There are many different reasons why homeowners may want to soundproof a room. From reducing noise around bedrooms to sealing off a recreation room for the kids, learn the basics of soundproofing a room to ensure it gets done right.
Before you begin construction or demolition on your soon-to-be soundproofed room, here are few basics about walls, insulation and noise level.
Sound Transmission Class Ratings
Sound transmission class ratings, or STC ratings, are measurements of how well a structure insulates against noise from either inside the room or outside the room. The basics for STC ratings are simple - the higher an STC rating, the more soundproof.
For example, gypsum board, commonly referred to as drywall, is a relatively decent soundproofing material. A single layer of gypsum attached to two-by-four inch studs has an STC rating of about 36. At this rating, loud conversations can be heard but not understood and shouting can definitely be heard and understood.
Making Walls More Soundproof
If you don't want the mess and aggravation of a huge demolition project, you can easily increase the sound-blocking quality of an existing wall by adding another layer of gypsum board on top of the existing layer. If you have a little more time, skill and patience, there are more involved things you can do to dramatically increase the soundproofing of a room.
Adding More Layers
Again, if you don't want to tear down your walls and start over from scratch, you can improve the STC rating of a room by simply doubling the studs and then adding another layer of gypsum board. Be aware, though, this will cause the room to be just a bit smaller in the end. Here's how to do it:
- Locate the existing studs. Once you find and mark them, build a new stud frame according to your measurements.
- Attach the new frame to the existing studs, being sure to attach it at the floor and the ceiling joists as well.
- Add a thin layer of insulation in between the two layers of walls.
- Then, install an additional layer of gypsum board.
Building an additional layer on top of the existing drywall should increase the STC rating from around 34 to between 40 and 45. This difference may seem small, but it is very noticeable when it comes to noise.
Tearing the Walls Down to Studs
Tearing down your existing walls to studs takes a lot more skill, patience and effort, but doing so increases the STC rating of a wall dramatically. Here are the basics:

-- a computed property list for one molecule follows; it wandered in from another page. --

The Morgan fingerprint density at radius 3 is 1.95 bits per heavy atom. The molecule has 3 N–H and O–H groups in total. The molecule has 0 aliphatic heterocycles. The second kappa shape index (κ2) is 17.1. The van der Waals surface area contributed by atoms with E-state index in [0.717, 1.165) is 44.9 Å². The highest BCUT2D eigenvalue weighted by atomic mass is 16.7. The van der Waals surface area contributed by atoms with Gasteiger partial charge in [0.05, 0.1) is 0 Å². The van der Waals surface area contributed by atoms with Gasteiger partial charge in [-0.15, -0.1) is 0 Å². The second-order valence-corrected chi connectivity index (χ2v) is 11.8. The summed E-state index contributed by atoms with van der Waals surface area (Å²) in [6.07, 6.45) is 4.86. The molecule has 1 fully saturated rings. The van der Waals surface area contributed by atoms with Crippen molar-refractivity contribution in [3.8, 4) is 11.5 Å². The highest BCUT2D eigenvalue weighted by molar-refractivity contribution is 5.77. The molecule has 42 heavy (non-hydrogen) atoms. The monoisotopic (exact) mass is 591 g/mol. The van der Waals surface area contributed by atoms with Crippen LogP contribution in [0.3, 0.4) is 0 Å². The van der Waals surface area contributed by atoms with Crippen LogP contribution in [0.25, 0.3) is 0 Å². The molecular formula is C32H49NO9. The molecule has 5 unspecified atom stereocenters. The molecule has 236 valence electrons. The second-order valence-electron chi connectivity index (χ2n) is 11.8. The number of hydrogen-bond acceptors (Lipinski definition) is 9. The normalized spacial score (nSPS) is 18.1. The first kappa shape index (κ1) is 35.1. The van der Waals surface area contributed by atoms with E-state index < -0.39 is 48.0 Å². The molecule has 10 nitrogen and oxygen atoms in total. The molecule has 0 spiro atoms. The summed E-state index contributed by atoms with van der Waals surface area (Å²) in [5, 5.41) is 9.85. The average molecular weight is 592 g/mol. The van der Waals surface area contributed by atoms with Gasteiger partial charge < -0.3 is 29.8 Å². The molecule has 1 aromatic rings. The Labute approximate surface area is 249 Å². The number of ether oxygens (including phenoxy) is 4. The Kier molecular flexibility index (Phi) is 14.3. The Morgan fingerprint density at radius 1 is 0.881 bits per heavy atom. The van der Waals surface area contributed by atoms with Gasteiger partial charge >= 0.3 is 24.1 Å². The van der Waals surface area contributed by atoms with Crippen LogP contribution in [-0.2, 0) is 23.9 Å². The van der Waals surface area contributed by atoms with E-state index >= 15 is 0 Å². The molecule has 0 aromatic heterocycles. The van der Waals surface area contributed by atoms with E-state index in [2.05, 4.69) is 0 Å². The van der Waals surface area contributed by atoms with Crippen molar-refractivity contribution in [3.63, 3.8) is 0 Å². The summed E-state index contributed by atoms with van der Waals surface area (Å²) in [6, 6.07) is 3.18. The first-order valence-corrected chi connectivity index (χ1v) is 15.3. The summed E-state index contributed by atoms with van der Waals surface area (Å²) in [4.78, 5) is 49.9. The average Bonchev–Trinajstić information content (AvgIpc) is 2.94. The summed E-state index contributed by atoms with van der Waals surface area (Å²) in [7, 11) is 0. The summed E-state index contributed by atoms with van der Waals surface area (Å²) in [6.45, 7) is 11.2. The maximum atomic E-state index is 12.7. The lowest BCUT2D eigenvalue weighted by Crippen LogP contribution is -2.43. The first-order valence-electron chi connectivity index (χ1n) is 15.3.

- Remove the old drywall. Once you have the old drywall torn down, nail new studs to the existing studs.
- Add Batt insulation. This is your typical fiberglass insulation sold at any home improvement store.
- Install new gypsum board.
By doubling the studs, adding the Batt insulation and then installing a new layer of drywall, you will improve the STC rating of your room to around 60 as opposed to the single layer STC rating of around 34.
Using Soundproofing Products
If you have a bit of breathing room in your budget, consider using some of the following products when soundproofing a room.
These specially designed barriers are made to absorb noise and vibrations. They are soft, made of a combination of foam and soundproofing composites reinforced by Mylar. They are generally pretty thin, around two inches thick, and have a peel-and-stick backing, making them easy to install. These barriers are perfect for using in a utility room or closet that contains your H.V.A.C. system. Just apply them to the walls and the back of the door to help deaden the sound within.
Where to Buy
You can purchase barriers from:
Whole wall soundproofing systems are designed for use in new construction and existing walls. These systems consist of special types of drywall that absorb and block sounds; the drywall is plastered and painted like a normal wall, giving you a soundproof room that does not look any different than a standard room.
Where to Buy
Get soundproofing drywall from Quiet Rock.
These panels are designed to absorb sound and come in a variety of different colors. The panels can be installed on walls or ceilings and there are several different types available. Some options include:
- Fabric covered panels: Cloth-wrapped panels with a perforated membrane below the cloth that diffuses sounds
- Barrel diffusers: Large, rounded panels typically used in large areas for a vertical presentation
- Pyramidal: Large, pyramid-shaped wall panels that break up and diffuse sounds inside the rooms
- Ceiling clouds: Fabric panels that are suspended from the ceiling to help block additional sound
Where to Buy
Get acoustic panels from:
Deaden Sound Effectively
The amount of soundproofing you will want to add to a room depends on what it is you want to accomplish. Creating a more quiet sleep environment may require less soundproofing material than creating an acoustic chamber will. Use a variety of soundproofing techniques together to create just the environment you desire.